Fire on the Mountain!!! See some Flames on the ridge?Check out 1:16, my bother.
Fingering the fickle
I chased a pickle
And ended up
With a stack of pancakes at Smokey Joe's.
Strawberry Canyon Syrup, too!
Sæther was born in Odal, a traditional district in the county of Hedmark in eastern Norway, on the farm Nordstun Nedre Sæther (Sør-Odal). His parents were Peder Larsen and Mari Kristoffersdatter. Sæther was a fisherman before emigrating to New York City in about 1832. He entered the banking house of Drexel & Co. in Philadelphia and remained there until 1850.
In 1850, he and his business partner, Edward W. Church, moved to San Francisco and established the banking firm Sather and Church. Upon his death, the Sather and Church banking firm was absorbed by the Bank of California. Peder Sather was a trustee of the College of California, which would later become UC Berkeley.
His first wife Sarah Thompson was born in 1808 in Connecticut and died in 1881. They had 4 children: Caroline E. Sather, born about 1838, Josephine Frederikke Sather (married Bruguière), born about 1843, died when the White Star Line passenger liner RMS Arabic was torpedoed on August 19, 1915. Mary Emma Sather, born about 1845 and Peder B. Sather, born about 1846. Peder Sather was the maternal grandfather of photographer, Francis Bruguière.
Peder Sather married secondly, in 1882, the widow Jane Krohm Read. She was born 1824 in New York state and died 1911 in California. After her husband's death, she donated money for the construction of a gate and belltower, both of which are named in their honor. She also created an endowment for the Sather Professorship of Classical Literature.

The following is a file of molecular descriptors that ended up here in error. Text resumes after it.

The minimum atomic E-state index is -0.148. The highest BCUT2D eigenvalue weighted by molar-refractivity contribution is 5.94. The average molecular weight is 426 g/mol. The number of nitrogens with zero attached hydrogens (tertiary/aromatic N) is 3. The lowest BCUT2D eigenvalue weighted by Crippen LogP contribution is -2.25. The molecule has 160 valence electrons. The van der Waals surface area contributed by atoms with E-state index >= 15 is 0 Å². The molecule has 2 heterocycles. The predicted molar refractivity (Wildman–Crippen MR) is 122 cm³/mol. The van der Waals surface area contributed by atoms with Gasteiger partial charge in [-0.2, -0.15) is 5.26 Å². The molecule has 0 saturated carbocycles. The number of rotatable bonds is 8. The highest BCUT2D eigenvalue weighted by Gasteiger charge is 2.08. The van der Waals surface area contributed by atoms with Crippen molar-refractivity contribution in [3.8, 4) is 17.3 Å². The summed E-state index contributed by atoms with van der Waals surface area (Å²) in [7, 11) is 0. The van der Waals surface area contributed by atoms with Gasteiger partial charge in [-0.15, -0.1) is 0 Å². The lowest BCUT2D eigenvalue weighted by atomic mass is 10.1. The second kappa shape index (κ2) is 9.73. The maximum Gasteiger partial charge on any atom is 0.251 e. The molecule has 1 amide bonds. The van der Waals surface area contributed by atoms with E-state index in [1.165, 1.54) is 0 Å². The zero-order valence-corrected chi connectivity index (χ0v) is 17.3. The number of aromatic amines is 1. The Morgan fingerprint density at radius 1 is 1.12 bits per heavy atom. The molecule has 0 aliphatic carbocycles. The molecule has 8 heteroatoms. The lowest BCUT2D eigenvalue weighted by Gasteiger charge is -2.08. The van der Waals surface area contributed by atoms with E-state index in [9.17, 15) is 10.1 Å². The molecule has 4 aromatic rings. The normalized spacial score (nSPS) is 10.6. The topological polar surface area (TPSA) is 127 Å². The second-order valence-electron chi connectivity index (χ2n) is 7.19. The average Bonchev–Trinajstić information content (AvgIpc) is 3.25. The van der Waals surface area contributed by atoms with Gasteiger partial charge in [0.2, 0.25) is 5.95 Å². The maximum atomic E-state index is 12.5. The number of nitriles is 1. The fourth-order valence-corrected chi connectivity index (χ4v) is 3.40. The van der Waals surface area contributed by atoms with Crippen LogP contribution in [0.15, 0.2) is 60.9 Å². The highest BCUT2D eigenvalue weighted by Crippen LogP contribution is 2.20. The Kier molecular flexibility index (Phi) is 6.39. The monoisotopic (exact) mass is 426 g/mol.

My daughter graduated from UC Berkeley and I loved going up there to visit. At that time there were all these young people living up in these really cool trees that the city wanted to cut down, shame though the tools kept really bright lights blaring up at the trees during the night.
I saw a lot of hippies while up there, so you people who stated you didn't see any, not sure where you were, daily some kinda rally was going on by the school.
I know this is probably yuppie but I loved the gourmet ghetto, there was an organic Mexican restaurant there to die for, best Mexican food I've ever eaten. And all around the campus were great restaurants with cheap prices, awesome ethnic food.
It was hard to find a better time than the Dead at the Greek...only missed one, when my daughter was across town being born on 7/14/84...she was popping out right when they started the second set...Help on the Way/ Franklin's Tower
My brother attended Boalt Hall. When he graduated I inherited his three bedroom apartment on College Avenue. $550 a month was a steal in 1986. Spent afternoons at Indian Rock, Cragmont, and Remillard on a rotating basis.